When A Town Ignores Patients Privacy Rights
By Tammy Duffy
Imagine going to an Aids clinic, an ob/gyn clinic or any kind of disease clinic and that night, you see yourself on the evening news. Imagine buying your newspaper in the morning after the prior day having gone to a clinic; and you see your face posted all over the internet, in the local and national newspapers. If you do not think this can happen, it can, if you live in Hamilton, N.J., Mercer County. This recently occurred during two Hepatitis clinics in December.
( I will not repost the links to the area newspapers and news crews that were filming and photographing at the clinics in respect of the privacy of the patients)
In 1996, the Health Insurance Portability and Accountability Act, or HIPAA was established. It is a set of laws passed by congress in part to protect people’s medical privacy.
As you know we live by HIPAA in the USA. If you have a friend or family member in the hospital and they have not told the hospital you are allowed to get their results, you cannot get them. If you do get them, the hospital is hit with very large fines and the person who gave them instantly fired in most cases. Hospitals and outpatients have policies established that they implement to ensure they follow the HIPAA guidelines. It is the law.
What happens when a town’s leadership thinks they are above the law and have no concern for anyone’s privacy around you? What happens when there are no policies to protect patient’s rights at the health clinics performed by the town?
Recently, in Hamilton, NJ, there was one food handler who was diagnosed with Hepatitis A. The restaurant involved was dragged through the mud by the media and the township officials. This has created a large economic hardship for the restaurant. Is it no coincidence that the restaurant is owned by one of old Mayors of the same town. Being an observer of this behavior has been quite despicable for residents in the town. There were 35 people who contracted the enterovirus at restaurant in Princeton. The same media mayhem was not evident.
The township of Hamilton set up two hepatitis clinics to give everyone hepatitis A vaccines. We won’t go into how poorly this was all orchestrated, for that would need to be another column. However, I will share one tidbit. The Hamilton Township Health director was telling those of us who already had gotten the HepA vaccine in our lifetime, a vaccine that is good for life, to get a booster shot. However, there is no booster shot available. There is not one manufacturer of hepA vaccines that has ever created a booster. This information comes from the 2 manufactures of the vaccines (Merck and GSK), the CDC and a physician in Princeton. The vaccine is only effective if given within two weeks of first onset of symptoms by the host. The clinics were set up and the public was notified three weeks after that first magic day of symptom onset. When false information is given to the public it creates confusion and social unrest.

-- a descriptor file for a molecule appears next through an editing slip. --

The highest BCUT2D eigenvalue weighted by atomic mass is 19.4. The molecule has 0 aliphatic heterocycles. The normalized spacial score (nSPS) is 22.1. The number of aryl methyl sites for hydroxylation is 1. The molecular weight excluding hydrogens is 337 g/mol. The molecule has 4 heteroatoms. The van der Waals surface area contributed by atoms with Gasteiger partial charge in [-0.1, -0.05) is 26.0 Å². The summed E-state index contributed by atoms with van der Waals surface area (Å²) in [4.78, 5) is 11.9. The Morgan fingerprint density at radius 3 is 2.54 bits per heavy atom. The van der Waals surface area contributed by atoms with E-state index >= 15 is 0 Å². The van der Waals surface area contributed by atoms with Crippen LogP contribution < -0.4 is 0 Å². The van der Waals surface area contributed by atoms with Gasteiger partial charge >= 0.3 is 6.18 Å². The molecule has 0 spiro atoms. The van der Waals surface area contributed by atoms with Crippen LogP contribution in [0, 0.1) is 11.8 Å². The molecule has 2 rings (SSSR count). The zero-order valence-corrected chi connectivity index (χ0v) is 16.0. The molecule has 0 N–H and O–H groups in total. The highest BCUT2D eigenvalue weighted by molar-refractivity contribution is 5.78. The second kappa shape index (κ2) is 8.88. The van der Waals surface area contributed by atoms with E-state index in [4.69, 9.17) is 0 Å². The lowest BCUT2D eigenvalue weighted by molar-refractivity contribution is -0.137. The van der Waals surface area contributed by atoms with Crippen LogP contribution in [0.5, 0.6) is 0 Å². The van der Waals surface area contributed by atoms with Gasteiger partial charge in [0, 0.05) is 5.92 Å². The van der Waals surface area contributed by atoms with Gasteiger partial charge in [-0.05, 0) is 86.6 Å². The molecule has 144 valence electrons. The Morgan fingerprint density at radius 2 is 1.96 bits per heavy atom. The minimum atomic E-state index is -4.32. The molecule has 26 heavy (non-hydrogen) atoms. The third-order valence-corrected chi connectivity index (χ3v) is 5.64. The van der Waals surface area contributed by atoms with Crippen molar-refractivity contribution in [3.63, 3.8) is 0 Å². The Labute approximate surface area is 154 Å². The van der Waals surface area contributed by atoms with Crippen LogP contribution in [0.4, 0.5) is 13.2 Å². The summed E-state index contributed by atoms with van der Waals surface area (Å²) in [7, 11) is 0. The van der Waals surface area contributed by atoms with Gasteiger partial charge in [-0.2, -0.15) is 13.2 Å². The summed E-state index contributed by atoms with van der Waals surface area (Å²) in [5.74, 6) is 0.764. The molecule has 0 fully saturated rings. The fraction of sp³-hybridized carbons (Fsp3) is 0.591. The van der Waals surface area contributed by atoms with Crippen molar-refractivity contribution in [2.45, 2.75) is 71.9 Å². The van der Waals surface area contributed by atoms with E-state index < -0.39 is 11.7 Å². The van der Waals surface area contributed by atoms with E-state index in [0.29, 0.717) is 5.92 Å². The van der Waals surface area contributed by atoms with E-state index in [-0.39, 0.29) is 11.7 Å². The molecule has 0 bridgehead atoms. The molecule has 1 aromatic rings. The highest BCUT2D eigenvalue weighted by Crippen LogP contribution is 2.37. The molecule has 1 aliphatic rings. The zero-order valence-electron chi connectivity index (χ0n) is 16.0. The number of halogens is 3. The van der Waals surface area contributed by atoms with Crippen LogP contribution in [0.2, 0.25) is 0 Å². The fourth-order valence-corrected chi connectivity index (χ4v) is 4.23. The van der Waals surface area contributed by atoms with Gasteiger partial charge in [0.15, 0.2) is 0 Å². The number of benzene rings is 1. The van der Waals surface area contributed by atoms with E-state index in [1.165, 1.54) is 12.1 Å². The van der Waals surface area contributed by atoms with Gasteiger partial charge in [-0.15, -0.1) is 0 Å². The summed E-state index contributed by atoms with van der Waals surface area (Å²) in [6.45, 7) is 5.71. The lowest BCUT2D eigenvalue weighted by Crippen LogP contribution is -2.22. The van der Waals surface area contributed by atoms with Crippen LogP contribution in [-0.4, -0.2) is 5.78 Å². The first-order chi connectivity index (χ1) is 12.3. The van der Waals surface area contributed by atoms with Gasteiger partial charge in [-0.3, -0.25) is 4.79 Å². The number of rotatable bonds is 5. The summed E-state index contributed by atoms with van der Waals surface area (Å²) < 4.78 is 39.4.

The media strolled into the hepatitis clinics with cameras, videocameras, etc and videoed and photographed all the people who attended the hepatitis clinic. Google this and you will find the video and photos. The people waiting in line were also videoed and photographed. I have always been taught from my 30 years of working in a hospital settings, NEVER photograph or video a patient, against HIPAA. Unless of course there is a release from the patient allowing this to happen. There were no releases signed by the patients who attended these recent clinics.
Several months ago there was a press conference for the unfortunate loss of a little boy in the same town from EVD68. The school nurse that attended a press conference and was on stage, left a file on the stage after the press conference. This file was picked up by the media and demonstrated the township files and medical information on children from the school. This nurse should never have even been at the press conference. When this issue was brought to the attention of the towns leadership, there was no response.
Facilities, hospitals, clinics, outpatient centers all have policies that ban photography and video from being done in their establishments without written permission from the facility and the patients. I question why the town felt it was more important to photograph the mayor and all those who attended. The mayor has rights to her privacy as well. It’s her health record. Why does the township not have any policies that protect the rights of people who attend the clinics? This is quite disturbing. This will cause people to not use the clinics due to fear that their medical information will end up on the national news.
One of the hepatitis clinics was performed at a local firehouse. Clearly, they have no policies about media involvement during healthcare clinics. There clearly needs to be optimization of the health clinics that the town is involved in. Recently, in October there was a flu clinic held at an event in Hamilton where the vaccines were not refrigerated. I also noticed in the media photos and video on the hepatitis clinic that there the vaccines were on the table. I did not see any coolers to keep the hepatitis vaccines that need to be kept at 36-46 degrees F. I can only hope they did not make that same mistake again. If so, then everyone like at the flu clinic will have to get the vaccines again.
The public’s medical privacy should never be ignored. Congress implemented laws in 1996 to protect the public. HIPAA is a law. You are your own best advocate for privacy when it comes to ensuring the rules of HIPAA are being followed both inside and outside of the doctor’s office. Only you can protect yourself, do not expect leadership to do it.